Scientists developed a human heart tissue by using some spinach leaves. Spinach can grow a network of veins which thread through its leaves similarly to the way in which blood vessels spread through a human heart. Researchers at Massachusetts’ Worcester Polytechnic Institute used spinach leaves to offer a new meaning to the vegetable which keeps the heart healthy.
- Researchers managed to develop a human heart tissue by only using spinach leaves.
- Gershlak and Gaudette were the scientists which came up with this idea.
- They stripped spinach leaves of cells until they became transparent.
The new study was recently published in the Biomaterials journal. It revealed that researchers stripped spinach leaves of their cells. In this way, the thin leaf became transparent. Scientists initialized the gaps which the spinach cells left behind with human heart tissue. In clusters, heart cells can beat for more than three weeks in this strange environment.
Joshua Gershlak and Glenn Gaudette, two WPI bioengineers, first came up with this idea over lunch, when eating spinach. They started brainstorming new methods to confront a deadly medical issue, namely the lack of donor organs. Statistics indicate that 24 out of 100,000 people on the donor list die every day while waiting for an organ transplant.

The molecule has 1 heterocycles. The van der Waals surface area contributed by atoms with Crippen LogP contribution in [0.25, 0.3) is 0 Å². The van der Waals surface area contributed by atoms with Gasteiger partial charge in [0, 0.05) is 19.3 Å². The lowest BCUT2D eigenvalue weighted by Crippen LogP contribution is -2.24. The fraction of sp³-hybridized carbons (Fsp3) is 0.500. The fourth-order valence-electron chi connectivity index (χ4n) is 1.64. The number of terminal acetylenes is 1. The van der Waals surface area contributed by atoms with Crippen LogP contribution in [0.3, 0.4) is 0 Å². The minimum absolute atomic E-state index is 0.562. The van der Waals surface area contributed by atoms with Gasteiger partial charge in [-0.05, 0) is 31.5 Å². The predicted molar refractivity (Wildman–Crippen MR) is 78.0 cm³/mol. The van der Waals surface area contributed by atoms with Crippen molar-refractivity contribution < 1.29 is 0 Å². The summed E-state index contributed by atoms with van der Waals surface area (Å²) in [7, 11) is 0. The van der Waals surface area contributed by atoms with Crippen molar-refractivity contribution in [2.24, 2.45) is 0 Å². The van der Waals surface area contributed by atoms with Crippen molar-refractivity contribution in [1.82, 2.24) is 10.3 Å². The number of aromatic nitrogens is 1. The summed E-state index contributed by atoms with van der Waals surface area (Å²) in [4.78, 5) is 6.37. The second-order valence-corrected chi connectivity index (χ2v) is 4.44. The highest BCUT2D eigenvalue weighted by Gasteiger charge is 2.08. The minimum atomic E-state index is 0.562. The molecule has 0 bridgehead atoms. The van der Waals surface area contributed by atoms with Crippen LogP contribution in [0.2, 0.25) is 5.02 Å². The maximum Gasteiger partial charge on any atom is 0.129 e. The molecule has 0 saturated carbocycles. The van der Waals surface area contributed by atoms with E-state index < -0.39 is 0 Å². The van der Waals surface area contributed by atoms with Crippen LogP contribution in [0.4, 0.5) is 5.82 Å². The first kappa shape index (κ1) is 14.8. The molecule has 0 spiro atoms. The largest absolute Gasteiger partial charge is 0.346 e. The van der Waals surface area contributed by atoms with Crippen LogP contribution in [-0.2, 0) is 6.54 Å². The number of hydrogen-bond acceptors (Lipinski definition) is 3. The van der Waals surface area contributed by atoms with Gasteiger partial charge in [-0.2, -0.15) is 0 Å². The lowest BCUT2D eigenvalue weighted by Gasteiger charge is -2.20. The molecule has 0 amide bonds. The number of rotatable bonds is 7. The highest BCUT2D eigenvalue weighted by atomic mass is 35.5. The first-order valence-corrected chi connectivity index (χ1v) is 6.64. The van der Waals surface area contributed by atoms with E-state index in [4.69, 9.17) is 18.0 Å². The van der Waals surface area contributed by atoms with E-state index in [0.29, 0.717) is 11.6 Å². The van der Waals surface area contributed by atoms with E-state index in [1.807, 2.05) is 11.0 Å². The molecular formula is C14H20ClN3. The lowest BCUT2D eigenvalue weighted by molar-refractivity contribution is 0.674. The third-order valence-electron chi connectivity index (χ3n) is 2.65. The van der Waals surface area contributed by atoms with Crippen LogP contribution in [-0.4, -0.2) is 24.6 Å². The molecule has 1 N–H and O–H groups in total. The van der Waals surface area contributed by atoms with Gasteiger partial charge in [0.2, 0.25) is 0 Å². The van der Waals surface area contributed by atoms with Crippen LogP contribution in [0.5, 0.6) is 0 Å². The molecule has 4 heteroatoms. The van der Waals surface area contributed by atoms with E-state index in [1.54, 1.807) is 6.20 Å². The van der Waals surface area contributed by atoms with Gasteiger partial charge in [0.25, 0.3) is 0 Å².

To try and help as many patients as possible, scientists tried to design artificial organs by using 3D printed tissue. Nevertheless, no doctor was able to print a perfectly functional heart which could be utilized for transplants. Gaudette, a professor of biomedical engineering at WPI stated that one of the most significant issues when developing a heart muscle is getting blood flow to all the cells.
He stated that the muscle of the heart is usually very thick. The technology which is used today in hospitals and research centers is not powerful enough to construct such a dense tissue good enough to replace a damaged heart. The muscle needs to allow the small and thin blood vessels to deliver oxygen.
Instead of building small blood vessels, researchers though about using parts of nature to follow their plan. Firstly, specialists removed the spinach leaves’ cells. Gerschlak, a WPI graduate student in Gaudette’s lab, state that they first used detergent to erase the cellular material of the tissue. Thus, they left behind the use protein matrix and structure. After washing away the color, what was left was cellulose and the intact leaf veins which were used to develop human heart tissue.
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